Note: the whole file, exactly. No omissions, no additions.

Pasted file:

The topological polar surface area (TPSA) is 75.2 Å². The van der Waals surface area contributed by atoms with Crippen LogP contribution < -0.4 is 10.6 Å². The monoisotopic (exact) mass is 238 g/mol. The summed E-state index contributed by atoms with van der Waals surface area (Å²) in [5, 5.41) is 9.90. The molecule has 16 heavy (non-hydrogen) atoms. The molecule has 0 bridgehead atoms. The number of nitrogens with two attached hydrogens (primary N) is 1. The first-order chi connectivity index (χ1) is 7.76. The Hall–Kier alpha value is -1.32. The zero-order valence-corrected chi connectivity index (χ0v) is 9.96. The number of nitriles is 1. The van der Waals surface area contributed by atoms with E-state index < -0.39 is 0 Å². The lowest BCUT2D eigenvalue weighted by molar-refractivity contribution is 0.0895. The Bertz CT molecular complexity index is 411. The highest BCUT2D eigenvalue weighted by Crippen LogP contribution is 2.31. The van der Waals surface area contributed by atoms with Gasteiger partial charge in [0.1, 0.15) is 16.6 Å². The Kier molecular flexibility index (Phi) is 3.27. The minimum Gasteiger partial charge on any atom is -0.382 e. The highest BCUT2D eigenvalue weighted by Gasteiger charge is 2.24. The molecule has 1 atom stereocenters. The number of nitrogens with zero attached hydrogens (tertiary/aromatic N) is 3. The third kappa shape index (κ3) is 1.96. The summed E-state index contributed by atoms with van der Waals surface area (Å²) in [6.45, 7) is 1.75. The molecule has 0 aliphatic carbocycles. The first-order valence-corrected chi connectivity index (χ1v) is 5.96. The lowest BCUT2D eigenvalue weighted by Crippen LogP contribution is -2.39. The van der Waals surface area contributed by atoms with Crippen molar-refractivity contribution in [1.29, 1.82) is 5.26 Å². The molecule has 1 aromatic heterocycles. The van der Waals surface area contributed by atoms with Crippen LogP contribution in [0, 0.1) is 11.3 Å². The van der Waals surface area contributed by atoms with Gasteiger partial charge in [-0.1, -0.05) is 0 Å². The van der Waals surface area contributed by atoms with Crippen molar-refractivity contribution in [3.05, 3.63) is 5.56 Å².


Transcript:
The topological polar surface area (TPSA) is 75.2 Å². The van der Waals surface area contributed by atoms with Crippen LogP contribution < -0.4 is 10.6 Å². The monoisotopic (exact) mass is 238 g/mol. The summed E-state index contributed by atoms with van der Waals surface area (Å²) in [5, 5.41) is 9.90. The molecule has 16 heavy (non-hydrogen) atoms. The molecule has 0 bridgehead atoms. The number of nitrogens with two attached hydrogens (primary N) is 1. The first-order chi connectivity index (χ1) is 7.76. The Hall–Kier alpha value is -1.32. The zero-order valence-corrected chi connectivity index (χ0v) is 9.96. The number of nitriles is 1. The van der Waals surface area contributed by atoms with E-state index < -0.39 is 0 Å². The lowest BCUT2D eigenvalue weighted by molar-refractivity contribution is 0.0895. The Bertz CT molecular complexity index is 411. The highest BCUT2D eigenvalue weighted by Crippen LogP contribution is 2.31. The van der Waals surface area contributed by atoms with Gasteiger partial charge in [0.1, 0.15) is 16.6 Å². The Kier molecular flexibility index (Phi) is 3.27. The minimum Gasteiger partial charge on any atom is -0.382 e. The highest BCUT2D eigenvalue weighted by Gasteiger charge is 2.24. The molecule has 1 atom stereocenters. The number of nitrogens with zero attached hydrogens (tertiary/aromatic N) is 3. The third kappa shape index (κ3) is 1.96. The summed E-state index contributed by atoms with van der Waals surface area (Å²) in [6.45, 7) is 1.75. The molecule has 0 aliphatic carbocycles. The first-order valence-corrected chi connectivity index (χ1v) is 5.96. The lowest BCUT2D eigenvalue weighted by Crippen LogP contribution is -2.39. The van der Waals surface area contributed by atoms with Crippen molar-refractivity contribution in [1.29, 1.82) is 5.26 Å². The molecule has 1 aromatic heterocycles. The van der Waals surface area contributed by atoms with Crippen LogP contribution in [0, 0.1) is 11.3 Å². The van der Waals surface area contributed by atoms with Gasteiger partial charge in [-0.1, -0.05) is 0 Å². The van der Waals surface area contributed by atoms with Crippen molar-refractivity contribution in [3.05, 3.63) is 5.56 Å².